• It was running back Isaiah Pead who made the catch of the day, outmuscling linebacker Alec Ogletree for the ball and tapping his feet in the corner of the end zone for a touchdown during red zone work.
  • Cornerback Janoris Jenkins, who has had some major battles with receiver Chris Givens during camp, came up with an interception after battling Austin Pettis for a pass. Jenkins batted the ball a few times before ultimately hauling it in.
  • The Rams continue to take precaution with some of their veteran offensive linemen. Center Scott Wells, guard Harvey Dahl and tackles Jake Long and Rodger Saffold get regularly breaks during the course of practice in an effort to keep them fresh.
  • There will be one more practice Tuesday afternoon before the Rams depart for Cleveland on Wednesday.
METAIRIE, La. -- Very quietly, and it’s hard to imagine he’d want it any other way, Marques Colston turned 30 on Wednesday.

Colston
Not even receivers coach Henry Ellard was aware his best receiver was celebrating a significant birthday.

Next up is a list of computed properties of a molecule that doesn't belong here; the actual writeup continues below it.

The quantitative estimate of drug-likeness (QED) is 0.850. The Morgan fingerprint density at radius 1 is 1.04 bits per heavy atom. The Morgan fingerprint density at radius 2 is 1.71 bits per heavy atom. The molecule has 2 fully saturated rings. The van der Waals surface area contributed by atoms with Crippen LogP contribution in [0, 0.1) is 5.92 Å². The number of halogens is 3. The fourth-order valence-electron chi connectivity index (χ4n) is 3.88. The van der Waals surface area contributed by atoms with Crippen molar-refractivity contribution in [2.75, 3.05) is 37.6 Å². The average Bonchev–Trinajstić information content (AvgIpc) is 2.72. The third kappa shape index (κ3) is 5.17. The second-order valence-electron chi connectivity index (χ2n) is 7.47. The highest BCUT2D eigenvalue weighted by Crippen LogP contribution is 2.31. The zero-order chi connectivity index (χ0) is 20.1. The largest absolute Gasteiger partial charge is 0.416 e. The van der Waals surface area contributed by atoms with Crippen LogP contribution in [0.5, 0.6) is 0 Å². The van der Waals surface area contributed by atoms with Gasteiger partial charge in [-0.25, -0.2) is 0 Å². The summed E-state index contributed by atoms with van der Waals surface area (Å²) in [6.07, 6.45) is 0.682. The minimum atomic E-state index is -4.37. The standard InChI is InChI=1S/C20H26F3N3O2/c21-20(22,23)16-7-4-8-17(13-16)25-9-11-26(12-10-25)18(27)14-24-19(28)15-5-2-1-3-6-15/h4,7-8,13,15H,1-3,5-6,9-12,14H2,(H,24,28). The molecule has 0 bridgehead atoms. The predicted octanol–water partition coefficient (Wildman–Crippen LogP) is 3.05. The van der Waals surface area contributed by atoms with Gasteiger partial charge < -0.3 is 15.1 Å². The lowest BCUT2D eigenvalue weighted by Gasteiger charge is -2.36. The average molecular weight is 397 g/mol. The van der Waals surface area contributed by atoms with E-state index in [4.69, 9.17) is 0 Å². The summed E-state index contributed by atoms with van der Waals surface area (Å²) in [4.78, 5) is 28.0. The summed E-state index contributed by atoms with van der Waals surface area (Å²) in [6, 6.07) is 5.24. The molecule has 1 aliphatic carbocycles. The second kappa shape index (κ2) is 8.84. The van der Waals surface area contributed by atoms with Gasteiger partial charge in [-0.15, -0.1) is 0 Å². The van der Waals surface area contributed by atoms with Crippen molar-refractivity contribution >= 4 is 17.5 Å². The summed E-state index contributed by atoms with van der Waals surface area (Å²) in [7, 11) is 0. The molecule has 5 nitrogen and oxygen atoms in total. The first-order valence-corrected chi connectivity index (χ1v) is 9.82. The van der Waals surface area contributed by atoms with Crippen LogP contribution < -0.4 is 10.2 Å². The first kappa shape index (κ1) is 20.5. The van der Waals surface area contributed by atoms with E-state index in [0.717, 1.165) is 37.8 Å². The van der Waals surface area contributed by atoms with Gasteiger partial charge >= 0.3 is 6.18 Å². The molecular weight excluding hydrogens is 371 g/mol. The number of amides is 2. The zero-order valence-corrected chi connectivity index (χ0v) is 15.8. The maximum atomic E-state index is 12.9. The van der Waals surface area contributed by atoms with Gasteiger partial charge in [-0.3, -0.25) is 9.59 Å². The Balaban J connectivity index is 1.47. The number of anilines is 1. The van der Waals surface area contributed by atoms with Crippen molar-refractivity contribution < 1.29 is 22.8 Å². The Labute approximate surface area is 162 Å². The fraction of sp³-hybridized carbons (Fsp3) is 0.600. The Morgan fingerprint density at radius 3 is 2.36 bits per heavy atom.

“Really?" Ellard asked when a reporter informed him it was Colston’s birthday. “OK, well, all the young guys will have to sing 'Happy Birthday' to him in the meeting room.’’

None of that is surprising. In a sport where there is a long history of wide receivers with diva personalities, Colston is the anti-diva. He’s quiet and shies away from attention.

“He’s truly special,’’ Ellard said. “I can’t really put it into words. The things he does are special. He doesn’t care for the hoopla. He just comes to work and aims to please, and you couldn’t ask for a better guy than that.

“I was blessed to have a Torry Holt (when Ellard coached for the St. Louis Rams) and Isaac Bruce was the same way. They were very quiet, went about their business and took a lot of pride in what they did, and Marques is the same way.’’

But a 30th birthday isn’t always a great day for a wide receiver. Many people say receivers tend to start slowing down once they hit their 30s.

Ellard doesn’t see any signs that Colston is ready to slow down.

“No, not at all,’’ Ellard said. “He takes great care of himself. He’s lasted a long time, and he’s going to last a lot more time. The weight program we have going on this year I think is going to make him a little more stronger, and more durable, and I think that’s really going to pay off.’’

Plus, there is tangible evidence that Colston isn’t anywhere near the end of his career. He caught 83 passes for 1,154 yards and 10 touchdowns last season. That yardage total was the best Colston has produced since 2008.